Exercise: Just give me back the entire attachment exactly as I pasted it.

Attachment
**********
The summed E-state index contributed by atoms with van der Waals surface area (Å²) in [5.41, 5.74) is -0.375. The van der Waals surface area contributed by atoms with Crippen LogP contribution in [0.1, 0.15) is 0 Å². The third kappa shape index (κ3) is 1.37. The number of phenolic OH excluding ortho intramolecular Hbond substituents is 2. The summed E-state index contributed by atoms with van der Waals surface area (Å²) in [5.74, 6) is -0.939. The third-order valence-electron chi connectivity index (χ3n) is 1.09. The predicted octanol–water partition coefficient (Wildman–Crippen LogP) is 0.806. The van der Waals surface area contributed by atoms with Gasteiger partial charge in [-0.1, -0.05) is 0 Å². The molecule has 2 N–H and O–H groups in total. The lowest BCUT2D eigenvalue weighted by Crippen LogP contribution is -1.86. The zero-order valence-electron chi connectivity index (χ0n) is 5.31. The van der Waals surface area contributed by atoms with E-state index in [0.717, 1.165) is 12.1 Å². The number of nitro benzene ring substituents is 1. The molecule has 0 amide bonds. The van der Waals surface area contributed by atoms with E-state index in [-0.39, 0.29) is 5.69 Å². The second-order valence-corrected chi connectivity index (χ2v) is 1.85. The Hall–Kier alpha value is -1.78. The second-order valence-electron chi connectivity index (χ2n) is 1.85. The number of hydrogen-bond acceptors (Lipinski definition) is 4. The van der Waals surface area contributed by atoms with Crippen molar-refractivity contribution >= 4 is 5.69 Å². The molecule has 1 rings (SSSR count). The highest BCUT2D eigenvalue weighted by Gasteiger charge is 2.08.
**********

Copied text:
The summed E-state index contributed by atoms with van der Waals surface area (Å²) in [5.41, 5.74) is -0.375. The van der Waals surface area contributed by atoms with Crippen LogP contribution in [0.1, 0.15) is 0 Å². The third kappa shape index (κ3) is 1.37. The number of phenolic OH excluding ortho intramolecular Hbond substituents is 2. The summed E-state index contributed by atoms with van der Waals surface area (Å²) in [5.74, 6) is -0.939. The third-order valence-electron chi connectivity index (χ3n) is 1.09. The predicted octanol–water partition coefficient (Wildman–Crippen LogP) is 0.806. The van der Waals surface area contributed by atoms with Gasteiger partial charge in [-0.1, -0.05) is 0 Å². The molecule has 2 N–H and O–H groups in total. The lowest BCUT2D eigenvalue weighted by Crippen LogP contribution is -1.86. The zero-order valence-electron chi connectivity index (χ0n) is 5.31. The van der Waals surface area contributed by atoms with E-state index in [0.717, 1.165) is 12.1 Å². The number of nitro benzene ring substituents is 1. The molecule has 0 amide bonds. The van der Waals surface area contributed by atoms with E-state index in [-0.39, 0.29) is 5.69 Å². The second-order valence-corrected chi connectivity index (χ2v) is 1.85. The Hall–Kier alpha value is -1.78. The second-order valence-electron chi connectivity index (χ2n) is 1.85. The number of hydrogen-bond acceptors (Lipinski definition) is 4. The van der Waals surface area contributed by atoms with Crippen molar-refractivity contribution >= 4 is 5.69 Å². The molecule has 1 rings (SSSR count). The highest BCUT2D eigenvalue weighted by Gasteiger charge is 2.08.